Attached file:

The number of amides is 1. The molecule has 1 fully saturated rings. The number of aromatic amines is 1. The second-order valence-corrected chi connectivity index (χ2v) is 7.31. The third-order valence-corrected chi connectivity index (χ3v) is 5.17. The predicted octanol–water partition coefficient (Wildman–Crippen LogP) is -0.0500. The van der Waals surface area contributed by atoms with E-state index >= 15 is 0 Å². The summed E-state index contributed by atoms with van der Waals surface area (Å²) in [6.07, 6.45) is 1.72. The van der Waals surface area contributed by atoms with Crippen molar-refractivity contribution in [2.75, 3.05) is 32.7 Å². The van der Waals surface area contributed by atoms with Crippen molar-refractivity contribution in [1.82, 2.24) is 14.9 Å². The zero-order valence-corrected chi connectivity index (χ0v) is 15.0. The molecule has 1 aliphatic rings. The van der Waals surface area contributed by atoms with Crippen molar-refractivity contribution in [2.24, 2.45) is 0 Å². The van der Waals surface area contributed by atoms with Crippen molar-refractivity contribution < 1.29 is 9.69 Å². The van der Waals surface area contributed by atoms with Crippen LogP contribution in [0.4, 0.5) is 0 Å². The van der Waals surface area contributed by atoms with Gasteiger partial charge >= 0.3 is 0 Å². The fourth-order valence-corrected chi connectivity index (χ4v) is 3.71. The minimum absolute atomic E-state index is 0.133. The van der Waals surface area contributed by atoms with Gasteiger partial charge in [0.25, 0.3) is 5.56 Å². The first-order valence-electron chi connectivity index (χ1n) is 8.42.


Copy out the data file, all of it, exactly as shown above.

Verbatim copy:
The number of amides is 1. The molecule has 1 fully saturated rings. The number of aromatic amines is 1. The second-order valence-corrected chi connectivity index (χ2v) is 7.31. The third-order valence-corrected chi connectivity index (χ3v) is 5.17. The predicted octanol–water partition coefficient (Wildman–Crippen LogP) is -0.0500. The van der Waals surface area contributed by atoms with E-state index >= 15 is 0 Å². The summed E-state index contributed by atoms with van der Waals surface area (Å²) in [6.07, 6.45) is 1.72. The van der Waals surface area contributed by atoms with Crippen molar-refractivity contribution in [2.75, 3.05) is 32.7 Å². The van der Waals surface area contributed by atoms with Crippen molar-refractivity contribution in [1.82, 2.24) is 14.9 Å². The zero-order valence-corrected chi connectivity index (χ0v) is 15.0. The molecule has 1 aliphatic rings. The van der Waals surface area contributed by atoms with Crippen molar-refractivity contribution in [2.24, 2.45) is 0 Å². The van der Waals surface area contributed by atoms with Crippen molar-refractivity contribution < 1.29 is 9.69 Å². The van der Waals surface area contributed by atoms with Crippen LogP contribution in [0.4, 0.5) is 0 Å². The van der Waals surface area contributed by atoms with Gasteiger partial charge >= 0.3 is 0 Å². The fourth-order valence-corrected chi connectivity index (χ4v) is 3.71. The minimum absolute atomic E-state index is 0.133. The van der Waals surface area contributed by atoms with Gasteiger partial charge in [0.25, 0.3) is 5.56 Å². The first-order valence-electron chi connectivity index (χ1n) is 8.42.